Talking to Dave Meyers, the director behind Missy Elliott's 'WTF' music video
'I want to take her energy and my energy in that moment and see where my mind goes.'
Last week Missy Elliot finally and fantastically returned with the video for "WTF (Where They From)." Anticipation has been high for new music from her since February, when Katy Perry ceded a sizable piece of her Super Bowl halftime performance to a mini Elliott set, but the "WTF" video also caps a comeback year for its director, Dave Meyers.
Elliott and Meyers have teamed for 11 videos, starting with 2001's "Get Ur Freak On," and they've produced such highlights as "Gossip Folks," "Work It," and "Pass That Dutch." The two started collaborating just as Meyers' career was starting to catch fire. He started gaining attention in the late 1990s with clips like Kid Rock's "Bawitaba" and Juvenile's "Back That Azz Up," then rode that wave until the mid-aughts, when he was handling videos for the likes of Céline Dion and Janet Jackson. He then started focusing on commercials and directed the remake of The Hitcher, sporadically making music videos (often for his other most frequent partner, P!nk) before stopping altogether in 2012.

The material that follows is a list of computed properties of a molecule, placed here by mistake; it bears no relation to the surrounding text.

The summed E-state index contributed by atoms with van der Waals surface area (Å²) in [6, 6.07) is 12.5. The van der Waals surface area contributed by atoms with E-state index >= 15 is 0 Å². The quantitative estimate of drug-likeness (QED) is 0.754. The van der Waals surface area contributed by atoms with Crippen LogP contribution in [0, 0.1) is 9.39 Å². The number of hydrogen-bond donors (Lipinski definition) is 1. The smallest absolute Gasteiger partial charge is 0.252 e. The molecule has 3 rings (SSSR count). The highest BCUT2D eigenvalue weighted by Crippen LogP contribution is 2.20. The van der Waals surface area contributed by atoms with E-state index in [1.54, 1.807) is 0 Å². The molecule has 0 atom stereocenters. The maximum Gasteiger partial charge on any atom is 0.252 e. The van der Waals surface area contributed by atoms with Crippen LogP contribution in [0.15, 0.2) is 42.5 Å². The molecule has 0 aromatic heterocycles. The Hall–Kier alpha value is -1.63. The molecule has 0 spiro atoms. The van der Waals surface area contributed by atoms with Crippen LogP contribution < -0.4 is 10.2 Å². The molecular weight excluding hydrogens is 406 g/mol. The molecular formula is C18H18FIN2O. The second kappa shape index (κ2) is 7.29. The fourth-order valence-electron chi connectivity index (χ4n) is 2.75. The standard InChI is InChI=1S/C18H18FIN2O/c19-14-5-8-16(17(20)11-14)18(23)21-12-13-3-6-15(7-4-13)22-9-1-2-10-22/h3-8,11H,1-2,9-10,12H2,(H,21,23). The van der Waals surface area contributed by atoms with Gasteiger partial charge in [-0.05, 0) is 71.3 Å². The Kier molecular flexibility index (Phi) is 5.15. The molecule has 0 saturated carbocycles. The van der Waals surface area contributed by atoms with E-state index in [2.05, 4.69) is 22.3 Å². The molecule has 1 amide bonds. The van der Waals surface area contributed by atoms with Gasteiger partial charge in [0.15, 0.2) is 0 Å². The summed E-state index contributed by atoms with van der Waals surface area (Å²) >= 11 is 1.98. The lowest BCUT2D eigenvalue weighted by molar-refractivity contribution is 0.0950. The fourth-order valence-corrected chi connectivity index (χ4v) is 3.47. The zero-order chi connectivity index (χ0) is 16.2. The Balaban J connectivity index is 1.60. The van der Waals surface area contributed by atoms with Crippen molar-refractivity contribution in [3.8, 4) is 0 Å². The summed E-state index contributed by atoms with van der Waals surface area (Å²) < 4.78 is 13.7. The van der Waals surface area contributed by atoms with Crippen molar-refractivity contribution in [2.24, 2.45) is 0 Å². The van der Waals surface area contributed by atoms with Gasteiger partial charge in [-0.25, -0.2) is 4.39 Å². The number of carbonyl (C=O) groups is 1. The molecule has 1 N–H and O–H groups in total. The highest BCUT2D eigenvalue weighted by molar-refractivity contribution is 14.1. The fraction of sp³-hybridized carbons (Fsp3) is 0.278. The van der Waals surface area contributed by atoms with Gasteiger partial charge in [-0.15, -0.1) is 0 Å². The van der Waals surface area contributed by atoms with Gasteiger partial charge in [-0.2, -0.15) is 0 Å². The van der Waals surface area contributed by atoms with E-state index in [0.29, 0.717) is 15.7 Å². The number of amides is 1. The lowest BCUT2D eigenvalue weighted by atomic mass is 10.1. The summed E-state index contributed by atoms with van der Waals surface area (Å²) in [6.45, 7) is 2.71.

This year he's created five music videos for artists ranging from legends like Janet Jackson, mid-career stars like Ciara and Janelle Monae, and newcomer Pia Mia. Having just returned from South Africa where he was filming a commercial, here Meyers explains the roots of his relationship with Elliott, what was different about making "WTF," and finding creative freedom in slashed budgets.
Eric Ducker: When you're in South Africa and you have a video that takes off like this one did, do you realize how big it's getting?